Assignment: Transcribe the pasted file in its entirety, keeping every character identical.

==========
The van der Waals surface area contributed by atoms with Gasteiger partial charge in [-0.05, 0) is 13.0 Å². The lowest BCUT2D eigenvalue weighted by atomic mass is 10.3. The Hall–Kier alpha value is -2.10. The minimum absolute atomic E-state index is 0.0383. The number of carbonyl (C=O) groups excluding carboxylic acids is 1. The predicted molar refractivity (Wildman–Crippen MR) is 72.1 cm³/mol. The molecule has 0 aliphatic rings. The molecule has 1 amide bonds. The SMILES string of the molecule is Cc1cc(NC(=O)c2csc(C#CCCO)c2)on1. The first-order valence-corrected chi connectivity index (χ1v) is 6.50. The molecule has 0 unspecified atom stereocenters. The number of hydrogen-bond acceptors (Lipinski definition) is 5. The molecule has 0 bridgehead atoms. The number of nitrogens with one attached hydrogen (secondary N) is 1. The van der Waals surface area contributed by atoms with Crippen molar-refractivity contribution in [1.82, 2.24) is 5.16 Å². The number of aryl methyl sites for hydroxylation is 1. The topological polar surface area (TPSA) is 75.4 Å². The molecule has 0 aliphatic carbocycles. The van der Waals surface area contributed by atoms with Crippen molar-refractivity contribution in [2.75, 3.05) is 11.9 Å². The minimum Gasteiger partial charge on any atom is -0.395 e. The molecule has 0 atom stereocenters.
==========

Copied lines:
The van der Waals surface area contributed by atoms with Gasteiger partial charge in [-0.05, 0) is 13.0 Å². The lowest BCUT2D eigenvalue weighted by atomic mass is 10.3. The Hall–Kier alpha value is -2.10. The minimum absolute atomic E-state index is 0.0383. The number of carbonyl (C=O) groups excluding carboxylic acids is 1. The predicted molar refractivity (Wildman–Crippen MR) is 72.1 cm³/mol. The molecule has 0 aliphatic rings. The molecule has 1 amide bonds. The SMILES string of the molecule is Cc1cc(NC(=O)c2csc(C#CCCO)c2)on1. The first-order valence-corrected chi connectivity index (χ1v) is 6.50. The molecule has 0 unspecified atom stereocenters. The number of hydrogen-bond acceptors (Lipinski definition) is 5. The molecule has 0 bridgehead atoms. The number of nitrogens with one attached hydrogen (secondary N) is 1. The van der Waals surface area contributed by atoms with Crippen molar-refractivity contribution in [1.82, 2.24) is 5.16 Å². The number of aryl methyl sites for hydroxylation is 1. The topological polar surface area (TPSA) is 75.4 Å². The molecule has 0 aliphatic carbocycles. The van der Waals surface area contributed by atoms with Crippen molar-refractivity contribution in [2.75, 3.05) is 11.9 Å². The minimum Gasteiger partial charge on any atom is -0.395 e. The molecule has 0 atom stereocenters.